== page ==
> Felipe Contreras venit, vidit, dixit 14.02.2011 15:17:
>> On Mon, Feb 14, 2011 at 3:43 PM, Michael J Gruber
>> <[hidden email]> wrote:
>>> Nguyen Thai Ngoc Duy venit, vidit, dixit 14.02.2011 14:14:
>>>> On Mon, Feb 14, 2011 at 5:42 PM, Michael J Gruber
>>>> <[hidden email]> wrote:
>>>>> Full disclaimer: I have an alias "staged" for "diff --cached" myself...
>>>>
>>>> Be careful with your fingers. There's a command named "git stage".
>>>
>>> I know. Can we remove it as part of 1.8.0? It's our only builtin alias.
>>
>> I have proposed before to extend 'git stage', so you can do 'git stage
>> diff', or if you alias 'git stage' to 'git s', just 'git s diff'. This
>> would not conflict with the old behavior of 'git stage $file'.

[...]

> In principle I like this a lot: a set of commands operating on/with the
> stage/index/cache consistently. It think it's similar in (good) spirit
> to our earlier attempts at INDEX and WORKTREE pseudo-revs, trying to
> give that somewhat nebulous (for noobs) index a more concrete
> "appearance", not hidden away in options (--index, --cached) and
> defaults (diff against index by default).
>
> In our case, however, I think the design principle deviates from our
> common form:
>
> git foo bar
>
> usually means "do foo" to "bar", as most of our common commands are
> verbs (being applied to the object "bar"). When it comes to subcommands
> we do have inconsistencies already (double-dashed vs. undashed, e.g.),
> but I'd prefer fewer ;)

Except 'git branch', 'git tag', 'git remote', 'git stash', and 'git
submodule'. In fact, every logical object in git seems to have their
own command, except the stage.

--
Felipe Contreras
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Re: Consistent terminology: cached/staged/index

MichaelJGruber
Felipe Contreras venit, vidit, dixit 14.02.2011 17:00:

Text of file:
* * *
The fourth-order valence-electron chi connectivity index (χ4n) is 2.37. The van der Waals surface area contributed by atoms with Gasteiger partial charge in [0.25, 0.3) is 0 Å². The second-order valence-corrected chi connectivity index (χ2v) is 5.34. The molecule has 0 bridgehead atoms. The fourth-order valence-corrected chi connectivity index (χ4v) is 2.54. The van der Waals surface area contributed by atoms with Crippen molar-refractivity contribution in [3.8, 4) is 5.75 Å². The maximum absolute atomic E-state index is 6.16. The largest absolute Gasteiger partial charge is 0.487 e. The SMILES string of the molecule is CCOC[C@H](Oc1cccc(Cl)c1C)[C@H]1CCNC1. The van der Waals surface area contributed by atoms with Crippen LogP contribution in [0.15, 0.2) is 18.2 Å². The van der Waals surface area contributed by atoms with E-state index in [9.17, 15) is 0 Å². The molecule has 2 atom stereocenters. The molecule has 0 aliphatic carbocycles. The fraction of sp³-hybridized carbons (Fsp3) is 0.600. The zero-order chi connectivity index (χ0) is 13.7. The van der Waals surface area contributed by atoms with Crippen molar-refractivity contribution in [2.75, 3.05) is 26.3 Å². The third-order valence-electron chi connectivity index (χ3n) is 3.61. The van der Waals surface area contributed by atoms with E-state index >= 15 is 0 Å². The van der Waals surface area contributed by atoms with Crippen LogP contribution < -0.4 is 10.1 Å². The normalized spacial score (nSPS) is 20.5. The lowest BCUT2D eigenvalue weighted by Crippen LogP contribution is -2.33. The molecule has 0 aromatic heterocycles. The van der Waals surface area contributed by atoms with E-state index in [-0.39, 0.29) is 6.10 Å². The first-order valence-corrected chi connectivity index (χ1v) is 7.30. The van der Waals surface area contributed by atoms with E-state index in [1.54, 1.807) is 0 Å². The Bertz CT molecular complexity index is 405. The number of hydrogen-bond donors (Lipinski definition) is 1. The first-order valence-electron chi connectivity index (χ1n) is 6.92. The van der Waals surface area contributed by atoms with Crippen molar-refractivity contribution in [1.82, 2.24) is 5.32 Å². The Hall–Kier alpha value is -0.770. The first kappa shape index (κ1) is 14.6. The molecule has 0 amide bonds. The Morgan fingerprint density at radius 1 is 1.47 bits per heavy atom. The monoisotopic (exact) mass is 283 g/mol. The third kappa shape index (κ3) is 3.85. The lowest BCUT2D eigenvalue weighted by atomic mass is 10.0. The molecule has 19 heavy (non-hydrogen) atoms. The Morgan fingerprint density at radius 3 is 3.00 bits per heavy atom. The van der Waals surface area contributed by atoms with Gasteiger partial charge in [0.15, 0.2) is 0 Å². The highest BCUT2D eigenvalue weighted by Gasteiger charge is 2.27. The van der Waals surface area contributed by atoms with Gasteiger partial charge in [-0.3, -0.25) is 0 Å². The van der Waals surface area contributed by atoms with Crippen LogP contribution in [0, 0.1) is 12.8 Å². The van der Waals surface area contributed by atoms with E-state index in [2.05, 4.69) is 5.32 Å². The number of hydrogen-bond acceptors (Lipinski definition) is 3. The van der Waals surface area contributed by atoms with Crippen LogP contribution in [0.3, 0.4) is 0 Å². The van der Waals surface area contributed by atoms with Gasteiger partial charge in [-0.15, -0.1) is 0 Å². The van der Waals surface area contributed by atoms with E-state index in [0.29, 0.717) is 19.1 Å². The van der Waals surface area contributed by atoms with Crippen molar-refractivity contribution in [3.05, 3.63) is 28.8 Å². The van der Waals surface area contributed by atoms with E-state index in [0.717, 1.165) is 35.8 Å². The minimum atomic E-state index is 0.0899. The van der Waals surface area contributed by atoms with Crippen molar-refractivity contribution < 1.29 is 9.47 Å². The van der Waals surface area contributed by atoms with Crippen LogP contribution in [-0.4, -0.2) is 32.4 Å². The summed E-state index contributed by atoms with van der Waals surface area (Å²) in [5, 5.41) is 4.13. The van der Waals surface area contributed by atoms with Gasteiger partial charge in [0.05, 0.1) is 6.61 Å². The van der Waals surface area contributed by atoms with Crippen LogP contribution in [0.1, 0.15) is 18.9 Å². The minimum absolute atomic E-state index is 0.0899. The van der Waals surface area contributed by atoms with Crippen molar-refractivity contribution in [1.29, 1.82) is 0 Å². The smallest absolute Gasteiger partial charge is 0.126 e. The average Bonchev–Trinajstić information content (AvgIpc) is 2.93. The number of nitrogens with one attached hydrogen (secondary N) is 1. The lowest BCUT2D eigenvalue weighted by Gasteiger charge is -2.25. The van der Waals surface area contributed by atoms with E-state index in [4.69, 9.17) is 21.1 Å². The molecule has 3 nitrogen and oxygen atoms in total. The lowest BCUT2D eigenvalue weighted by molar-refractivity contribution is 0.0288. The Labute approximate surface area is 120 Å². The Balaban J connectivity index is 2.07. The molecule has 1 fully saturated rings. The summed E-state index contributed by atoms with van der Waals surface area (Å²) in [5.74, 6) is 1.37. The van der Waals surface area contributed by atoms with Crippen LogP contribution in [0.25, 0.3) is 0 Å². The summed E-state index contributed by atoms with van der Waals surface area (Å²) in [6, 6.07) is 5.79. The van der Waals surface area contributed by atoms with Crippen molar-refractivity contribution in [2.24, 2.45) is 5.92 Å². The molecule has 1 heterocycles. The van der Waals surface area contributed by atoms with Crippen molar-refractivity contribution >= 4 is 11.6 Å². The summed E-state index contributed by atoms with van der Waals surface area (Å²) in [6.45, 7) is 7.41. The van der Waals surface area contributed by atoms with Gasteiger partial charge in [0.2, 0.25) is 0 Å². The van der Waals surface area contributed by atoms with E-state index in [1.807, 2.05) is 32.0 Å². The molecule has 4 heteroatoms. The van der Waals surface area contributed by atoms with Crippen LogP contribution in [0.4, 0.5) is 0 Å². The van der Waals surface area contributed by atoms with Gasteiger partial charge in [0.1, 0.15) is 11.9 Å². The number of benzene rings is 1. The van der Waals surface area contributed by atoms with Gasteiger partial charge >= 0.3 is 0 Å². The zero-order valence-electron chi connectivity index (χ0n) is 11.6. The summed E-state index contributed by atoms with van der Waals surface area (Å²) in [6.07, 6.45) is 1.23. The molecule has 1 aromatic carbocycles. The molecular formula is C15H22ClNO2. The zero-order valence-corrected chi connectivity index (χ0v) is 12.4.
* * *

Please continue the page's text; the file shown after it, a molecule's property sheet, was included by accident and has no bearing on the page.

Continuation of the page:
> On Mon, Feb 14, 2011 at 5:24 PM, Michael J Gruber
> <[hidden email]> wrote:
>> Felipe Contreras venit, vidit, dixit 14.02.2011 15:17:
>>> On Mon, Feb 14, 2011 at 3:43 PM, Michael J Gruber
>>> <[hidden email]> wrote:
>>>> Nguyen Thai Ngoc Duy venit, vidit, dixit 14.02.2011 14:14:
>>>>> On Mon, Feb 14, 2011 at 5:42 PM, Michael J Gruber
>>>>> <[hidden email]> wrote:
>>>>>> Full disclaimer: I have an alias "staged" for "diff --cached" myself...
>>>>>
>>>>> Be careful with your fingers. There's a command named "git stage".
>>>>
>>>> I know. Can we remove it as part of 1.8.0? It's our only builtin alias.
>>>
>>> I have proposed before to extend 'git stage', so you can do 'git stage
>>> diff', or if you alias 'git stage' to 'git s', just 'git s diff'. This
>>> would not conflict with the old behavior of 'git stage $file'.
>
> [...]
>
>> In principle I like this a lot: a set of commands operating on/with the
>> stage/index/cache consistently. It think it's similar in (good) spirit
>> to our earlier attempts at INDEX and WORKTREE pseudo-revs, trying to
>> give that somewhat nebulous (for noobs) index a more concrete
>> "appearance", not hidden away in options (--index, --cached) and
>> defaults (diff against index by default).
>>
>> In our case, however, I think the design principle deviates from our
>> common form:
>>
>> git foo bar
>>
>> usually means "do foo" to "bar", as most of our common commands are
>> verbs (being applied to the object "bar"). When it comes to subcommands
>> we do have inconsistencies already (double-dashed vs. undashed, e.g.),
>> but I'd prefer fewer ;)
>
> Except 'git branch', 'git tag', 'git remote', 'git stash', and 'git
> submodule'. In fact, every logical object in git seems to have their
> own command, except the stage.
>

Yes, remote, stash and submodule are the ones with the different
subcommand handling I mentioned: the subcommand is the verb, and
specified undashed.

We have other commands with double-dashed (i.e. option) subcommands,
such as "brach --set-upstream", and others single-dashed, such as "tag -v".

Note that branch, tag and stash are verbs as well as nouns.

I just think that "git verb object" is the more prevalent order, so that
we should move in that direction if we want make things better. Other
than that I would have no objection against "git object verb".

Michael